Personal Growth

Creating a Psychology of Success in the Classroom:
Enhancing Academic Achievement
by Systematically Promoting Student Self-Esteem

By John V. Shindler, Ph. D.
Department of Curriculum and Instruction, California State University, Los Angeles


            Over four decades of research has shown a clear relationship between levels of self-esteem and academic achievement (Auer, 1992; Benham, 1993; Klein & Keller, 1990; Joseph, 1992;  Rennie, 1991; Solley & Stagner, 1956).   While this relationship may be well documented, it has not been shown to have widely or systematically informed practice.  I propose that examining self-esteem through the lens of two epistemological constructs can provide the classroom teacher with a set of powerful tools to promote self-esteem in his or her students.  First, I offer an operationalized definition of self-esteem. Utilizing three well established behavioral correlates, locus of control, belonging, and self-efficacy, the concept of self-esteem can be treated in a very practical manner.  Second, I propose that self-esteem be examined as a manufactured construct.  By this I mean that we as teachers manufacture the self-esteem of our students to a large extent by what we say, our daily practice, and the way we assess, instruct, and manage our classes.  In other words, every one of our acts as a teacher either promotes or detracts from our studentsí self-esteem.

I would like to make a distinction here between genuine self-esteem versus narcissism or self-aggrandizement.  Katz (1993) suggests that there is a clear difference between the two.  Genuine self-esteem has little to do with the feelings reported by students.  In fact, feelings have very little to do with self-esteem at all.  Self-esteem could best be described as a set of unconscious self-beliefs, formed over a lifetime, reflecting our perceptions of our abilities, our lovability, and how we attribute causality for the events in our lives.  These unconscious self-perceptions have been burned, often deeply, into our very being and therefore can only be altered by significant and repeated new experiences that recondition our hearts and minds.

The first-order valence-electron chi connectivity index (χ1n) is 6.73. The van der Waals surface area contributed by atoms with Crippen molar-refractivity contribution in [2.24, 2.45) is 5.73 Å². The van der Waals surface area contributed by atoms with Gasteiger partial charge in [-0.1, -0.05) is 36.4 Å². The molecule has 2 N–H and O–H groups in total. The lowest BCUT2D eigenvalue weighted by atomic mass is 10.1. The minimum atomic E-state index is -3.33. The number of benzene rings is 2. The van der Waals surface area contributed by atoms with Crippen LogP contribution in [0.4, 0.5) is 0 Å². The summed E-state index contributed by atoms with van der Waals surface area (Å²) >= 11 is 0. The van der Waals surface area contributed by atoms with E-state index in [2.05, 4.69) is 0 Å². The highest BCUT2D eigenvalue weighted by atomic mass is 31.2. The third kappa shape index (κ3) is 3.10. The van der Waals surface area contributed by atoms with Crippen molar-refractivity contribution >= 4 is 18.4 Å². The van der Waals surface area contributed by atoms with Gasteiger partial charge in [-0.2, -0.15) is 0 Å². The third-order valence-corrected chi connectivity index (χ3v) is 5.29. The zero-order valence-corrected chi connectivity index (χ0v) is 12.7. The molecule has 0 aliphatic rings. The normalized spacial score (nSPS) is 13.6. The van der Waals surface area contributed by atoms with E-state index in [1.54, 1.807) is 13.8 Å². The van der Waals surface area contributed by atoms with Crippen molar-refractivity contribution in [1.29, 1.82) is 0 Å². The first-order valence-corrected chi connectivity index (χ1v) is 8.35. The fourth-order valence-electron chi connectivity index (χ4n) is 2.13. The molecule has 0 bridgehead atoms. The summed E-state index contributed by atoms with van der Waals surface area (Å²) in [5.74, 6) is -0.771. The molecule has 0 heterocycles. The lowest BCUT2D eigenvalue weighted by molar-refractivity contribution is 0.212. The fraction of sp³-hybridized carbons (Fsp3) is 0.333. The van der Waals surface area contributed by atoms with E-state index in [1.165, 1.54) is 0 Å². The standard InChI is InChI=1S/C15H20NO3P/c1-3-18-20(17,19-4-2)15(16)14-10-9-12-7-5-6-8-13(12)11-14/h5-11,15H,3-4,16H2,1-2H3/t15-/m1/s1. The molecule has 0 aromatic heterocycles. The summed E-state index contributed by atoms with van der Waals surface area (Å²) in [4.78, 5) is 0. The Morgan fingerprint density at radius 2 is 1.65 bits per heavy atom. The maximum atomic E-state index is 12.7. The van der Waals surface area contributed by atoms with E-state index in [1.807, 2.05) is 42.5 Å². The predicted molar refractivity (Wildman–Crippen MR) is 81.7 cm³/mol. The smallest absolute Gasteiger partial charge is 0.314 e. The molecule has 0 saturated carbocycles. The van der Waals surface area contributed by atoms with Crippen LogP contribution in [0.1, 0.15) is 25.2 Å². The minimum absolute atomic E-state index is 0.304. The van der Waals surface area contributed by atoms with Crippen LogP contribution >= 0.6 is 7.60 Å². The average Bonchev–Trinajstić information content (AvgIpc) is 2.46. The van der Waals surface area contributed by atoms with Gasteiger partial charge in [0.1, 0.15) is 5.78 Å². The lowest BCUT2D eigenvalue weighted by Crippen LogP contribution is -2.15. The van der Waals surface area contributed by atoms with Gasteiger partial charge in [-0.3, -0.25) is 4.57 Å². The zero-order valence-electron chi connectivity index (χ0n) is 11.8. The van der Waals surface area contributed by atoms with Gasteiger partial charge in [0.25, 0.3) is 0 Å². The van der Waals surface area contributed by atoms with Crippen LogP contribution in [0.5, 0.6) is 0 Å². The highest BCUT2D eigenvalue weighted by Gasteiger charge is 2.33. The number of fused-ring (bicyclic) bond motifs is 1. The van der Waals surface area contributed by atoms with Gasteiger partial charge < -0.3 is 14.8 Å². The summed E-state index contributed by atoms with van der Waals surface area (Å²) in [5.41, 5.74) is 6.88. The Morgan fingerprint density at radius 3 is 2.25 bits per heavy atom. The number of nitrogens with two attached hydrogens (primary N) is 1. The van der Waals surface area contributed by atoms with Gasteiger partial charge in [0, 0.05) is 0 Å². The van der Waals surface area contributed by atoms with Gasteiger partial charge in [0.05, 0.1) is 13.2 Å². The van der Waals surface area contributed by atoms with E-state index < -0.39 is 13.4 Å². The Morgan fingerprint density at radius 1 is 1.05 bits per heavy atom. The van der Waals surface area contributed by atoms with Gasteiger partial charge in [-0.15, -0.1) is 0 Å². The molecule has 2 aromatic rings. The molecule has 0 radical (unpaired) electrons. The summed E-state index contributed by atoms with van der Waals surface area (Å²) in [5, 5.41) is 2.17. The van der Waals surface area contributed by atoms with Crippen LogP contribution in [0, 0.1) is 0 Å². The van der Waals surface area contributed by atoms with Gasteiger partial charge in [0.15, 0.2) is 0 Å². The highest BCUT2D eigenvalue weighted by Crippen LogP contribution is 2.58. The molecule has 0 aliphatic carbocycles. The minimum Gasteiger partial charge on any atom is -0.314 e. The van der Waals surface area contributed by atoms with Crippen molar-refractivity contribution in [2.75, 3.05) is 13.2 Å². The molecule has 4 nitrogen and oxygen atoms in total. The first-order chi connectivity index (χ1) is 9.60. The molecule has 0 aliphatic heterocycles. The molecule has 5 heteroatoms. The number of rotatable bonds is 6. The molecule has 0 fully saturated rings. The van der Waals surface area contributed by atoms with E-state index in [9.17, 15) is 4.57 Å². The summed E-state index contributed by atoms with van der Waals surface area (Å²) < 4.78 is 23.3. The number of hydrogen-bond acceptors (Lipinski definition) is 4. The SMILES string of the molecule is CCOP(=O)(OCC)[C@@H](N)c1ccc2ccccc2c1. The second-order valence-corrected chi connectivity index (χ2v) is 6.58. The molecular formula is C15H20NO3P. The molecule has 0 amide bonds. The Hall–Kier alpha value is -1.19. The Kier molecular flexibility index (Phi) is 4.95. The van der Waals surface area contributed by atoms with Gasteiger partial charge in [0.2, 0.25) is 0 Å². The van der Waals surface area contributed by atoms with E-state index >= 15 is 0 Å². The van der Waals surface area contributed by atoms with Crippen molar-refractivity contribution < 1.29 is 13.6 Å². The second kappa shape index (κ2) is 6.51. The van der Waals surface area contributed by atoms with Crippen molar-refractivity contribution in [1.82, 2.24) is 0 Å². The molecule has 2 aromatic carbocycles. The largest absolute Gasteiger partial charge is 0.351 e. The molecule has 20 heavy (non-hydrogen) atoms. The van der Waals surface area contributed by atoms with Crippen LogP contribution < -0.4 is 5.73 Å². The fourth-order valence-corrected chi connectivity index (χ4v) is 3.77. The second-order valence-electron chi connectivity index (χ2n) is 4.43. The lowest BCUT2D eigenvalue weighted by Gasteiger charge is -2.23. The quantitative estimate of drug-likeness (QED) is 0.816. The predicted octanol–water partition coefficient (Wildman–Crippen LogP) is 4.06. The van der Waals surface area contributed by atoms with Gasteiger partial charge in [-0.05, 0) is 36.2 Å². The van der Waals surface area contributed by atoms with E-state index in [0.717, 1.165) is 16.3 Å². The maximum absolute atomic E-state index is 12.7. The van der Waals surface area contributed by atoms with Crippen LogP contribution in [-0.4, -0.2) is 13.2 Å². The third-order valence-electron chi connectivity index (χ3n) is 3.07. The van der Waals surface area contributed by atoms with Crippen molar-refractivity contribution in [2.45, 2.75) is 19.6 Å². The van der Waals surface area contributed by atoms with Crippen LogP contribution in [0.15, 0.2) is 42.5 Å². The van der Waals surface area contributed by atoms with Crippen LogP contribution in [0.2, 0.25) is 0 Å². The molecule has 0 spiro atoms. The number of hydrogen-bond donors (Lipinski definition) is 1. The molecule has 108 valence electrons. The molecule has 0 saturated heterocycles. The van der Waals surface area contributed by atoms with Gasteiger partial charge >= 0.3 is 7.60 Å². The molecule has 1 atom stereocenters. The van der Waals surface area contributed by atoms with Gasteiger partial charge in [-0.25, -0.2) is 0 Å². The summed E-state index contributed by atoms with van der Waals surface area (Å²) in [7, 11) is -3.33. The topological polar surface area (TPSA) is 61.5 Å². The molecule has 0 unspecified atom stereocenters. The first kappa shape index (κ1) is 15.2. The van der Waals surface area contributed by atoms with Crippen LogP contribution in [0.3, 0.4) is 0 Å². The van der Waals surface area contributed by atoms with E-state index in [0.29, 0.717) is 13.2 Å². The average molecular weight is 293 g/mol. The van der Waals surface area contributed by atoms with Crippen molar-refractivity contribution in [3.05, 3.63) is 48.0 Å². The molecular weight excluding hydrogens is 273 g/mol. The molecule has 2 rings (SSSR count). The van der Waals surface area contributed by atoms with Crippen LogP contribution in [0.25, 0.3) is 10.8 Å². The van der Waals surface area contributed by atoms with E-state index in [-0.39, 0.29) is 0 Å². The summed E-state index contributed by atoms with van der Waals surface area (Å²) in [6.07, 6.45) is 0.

Promoting Self-esteem Through Practice

            Given the research and theoretical support for approaching self-esteem development within the framework of a three-factor definition, the question then follows, "How can we instruct in a manner that promotes high levels of self-esteem?"  The following section offers a brief description of a few of the instructional strategies that have been shown to promote self-esteem in each of the three areas.

Locus of Control

            Instructional behaviors that promote an internal locus of control are rooted in developing a clear understanding of cause and effect.  Students need to see that their achievement is directly related to their behavior, especially their level of effort.  A requisite to seeing this relationship is providing students with choices and expecting accountability for those choices.  The following is a list of practices that have been found to promote studentsí internal locus of control.

1.   Assess the process and other student-owned behaviors.  Students do not often have control over their ability, but they do have 100% control over the degree to which they apply themselves.  When we assess the process, we manufacture a success psychology.

2.   Give students voice and ownership of classroom rules and consequences. Then when students break rules, follow through with consistently applied consequences (while avoiding punishments).

3.   Create an environment free of the need for excuses. Begin by never asking for them.

4.   Teach problem-solving skills, and cultivate an expectancy that, in your class, students take responsibility for working through problems individually or in groups.

5.   Give choices, and then expect accountability for those choices.

6.   Use behavioral contracts with students who need an education in cause and effect.

Belonging and Acceptance